The Sounders will become the second team to use SeatGeek’s primary ticketing platform — with the Portland Timbers and Minnesota United FC set to do so starting in 2019 — since the company became the official ticketing partner of Major League Soccer in July 2016.

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It has been 13 months since secondary-ticketing giant SeatGeek broke into the primary market by agreeing to sell seats for the Sporting Kansas City soccer team.

Now, the latest Major League Soccer club to sign on with SeatGeek will be the Sounders, who will announce Wednesday they are shedding their longstanding Ticketmaster partnership after this season.

The Sounders said making SeatGeek their official ticketing partner for all primary and secondary sales is unrelated to complaints about Ticketmaster network outages this season that delayed fan entry into CenturyLink Field.

In fact, the Sounders’ move to New York-based SeatGeek after nine seasons with Ticketmaster had been rumored since the Sporting KC deal last year.

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“They’re a technology company that works really strongly and smartly and efficiently,” Sounders chief operating officer Bart Wiley said of the multiyear deal, declining to disclose terms. “We’re excited about the opportunity they’re going to provide our fans, just to continue to have an easier, more efficient overall ticketing experience, along with the mobile as well.”

The Sounders will become the second team to use SeatGeek’s primary ticketing platform — with the Portland Timbers and Minnesota United FC set to do so starting in 2019 — since the company became the official ticketing partner of MLS in July 2016. About two-thirds of SeatGeek sales involve mobile ticketing, and the MLS deal was touted as bringing an enhanced experience to fans via technology enabling them to sell or transfer tickets on any exchange of their choice. It also makes it easier for fans to have tickets scanned from phones for entry to stadiums.

For the Sounders, the deal means the team can sell match tickets on its website, SeatGeek and any other website or application of its choosing.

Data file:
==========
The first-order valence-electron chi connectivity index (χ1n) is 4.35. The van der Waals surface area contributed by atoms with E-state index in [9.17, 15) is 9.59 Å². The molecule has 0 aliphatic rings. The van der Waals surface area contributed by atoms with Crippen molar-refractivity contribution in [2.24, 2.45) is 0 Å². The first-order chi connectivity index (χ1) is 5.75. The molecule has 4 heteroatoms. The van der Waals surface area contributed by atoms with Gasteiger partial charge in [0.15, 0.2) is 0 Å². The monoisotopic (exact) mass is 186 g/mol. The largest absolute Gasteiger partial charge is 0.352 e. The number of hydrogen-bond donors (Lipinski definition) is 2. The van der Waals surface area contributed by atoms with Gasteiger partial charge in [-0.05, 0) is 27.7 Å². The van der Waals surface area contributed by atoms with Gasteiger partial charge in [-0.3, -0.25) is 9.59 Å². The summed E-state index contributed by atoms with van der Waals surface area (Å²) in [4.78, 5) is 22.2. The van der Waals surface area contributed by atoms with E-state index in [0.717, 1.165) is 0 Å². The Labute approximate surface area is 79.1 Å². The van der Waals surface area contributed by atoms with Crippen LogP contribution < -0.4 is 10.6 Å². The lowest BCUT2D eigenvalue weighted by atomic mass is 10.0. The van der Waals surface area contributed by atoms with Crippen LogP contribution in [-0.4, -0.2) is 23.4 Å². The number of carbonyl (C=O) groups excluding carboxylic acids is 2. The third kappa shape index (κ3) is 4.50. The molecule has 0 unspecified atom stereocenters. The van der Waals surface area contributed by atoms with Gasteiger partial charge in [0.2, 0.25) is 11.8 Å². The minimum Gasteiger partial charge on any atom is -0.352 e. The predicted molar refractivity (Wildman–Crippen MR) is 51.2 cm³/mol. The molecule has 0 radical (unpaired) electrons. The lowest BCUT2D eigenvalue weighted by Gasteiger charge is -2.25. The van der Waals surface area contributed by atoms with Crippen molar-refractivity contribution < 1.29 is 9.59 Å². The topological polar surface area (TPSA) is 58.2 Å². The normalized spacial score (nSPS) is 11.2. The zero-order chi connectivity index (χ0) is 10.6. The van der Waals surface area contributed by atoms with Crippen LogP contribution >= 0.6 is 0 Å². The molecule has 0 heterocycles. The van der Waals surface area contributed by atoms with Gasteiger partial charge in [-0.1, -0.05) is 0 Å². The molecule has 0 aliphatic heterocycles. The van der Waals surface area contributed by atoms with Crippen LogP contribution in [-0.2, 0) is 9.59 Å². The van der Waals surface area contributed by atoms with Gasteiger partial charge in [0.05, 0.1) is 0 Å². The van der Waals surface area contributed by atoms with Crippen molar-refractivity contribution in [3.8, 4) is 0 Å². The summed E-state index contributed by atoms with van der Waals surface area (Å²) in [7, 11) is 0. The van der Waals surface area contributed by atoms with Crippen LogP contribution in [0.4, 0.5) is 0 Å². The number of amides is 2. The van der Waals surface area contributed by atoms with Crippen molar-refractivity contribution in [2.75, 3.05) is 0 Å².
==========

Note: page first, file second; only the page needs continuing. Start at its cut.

“This is giving true ability to every team to be able to control where their inventory goes and sell in as many places as they would like,” SeatGeek co-founder Russ D’Souza said.

He added his company is thrilled to have landed a “big-fish” franchise such as the Sounders and added the technology “should enhance what’s already a top-level experience for those fans.”

Part of the reason it has taken time for secondary resellers to partner with teams — beyond waiting for long-term Ticketmaster deals to expire — comes from previously being likened to past “scalpers” hustling on street corners to sell tickets above face value. The onset of internet technology led to online exchanges becoming legalized and accepted as a way for brokers — some of them former scalpers — to sell seats to the masses as would any official team retailer.

The past few years also have seen the lines completely blurred between primary tickets sold directly by teams on their websites or via Ticketmaster versus on secondary resale exchanges where prices can be inflated several times over.

Nowadays, prices for primary and secondary seats often are so similar fans are oblivious to whether tickets come directly from teams or are being resold by third parties. Teams have introduced concepts such as “dynamic pricing” that let them inflate their face-value tickets for “high-demand” games to a point they mirror or cost more than similar secondary-market seats.

All that similarity means having a secondary marketplace such as SeatGeek or StubHub partnering with pro squads and leagues no longer carries the stigma it once might have. Indeed, they’re now increasingly seen as just another corporate competitor in the ticketing world.

StubHub was the first to nudge in to Ticketmaster’s primary-sales domain early last year by making the Philadelphia 76ers their official ticketing partner. Months later, the SeatGeek deal with MLS occurred, followed by the Sporting KC pact.

“I think as technology continues to make everything different and better, the ticketing world is no different,” Wiley said. “Every team is looking to make things better for their fans. The backbone of our organization has always been fan first, fan friendly, and if this is something that checks those boxes, we’re ready to jump in with both feet.”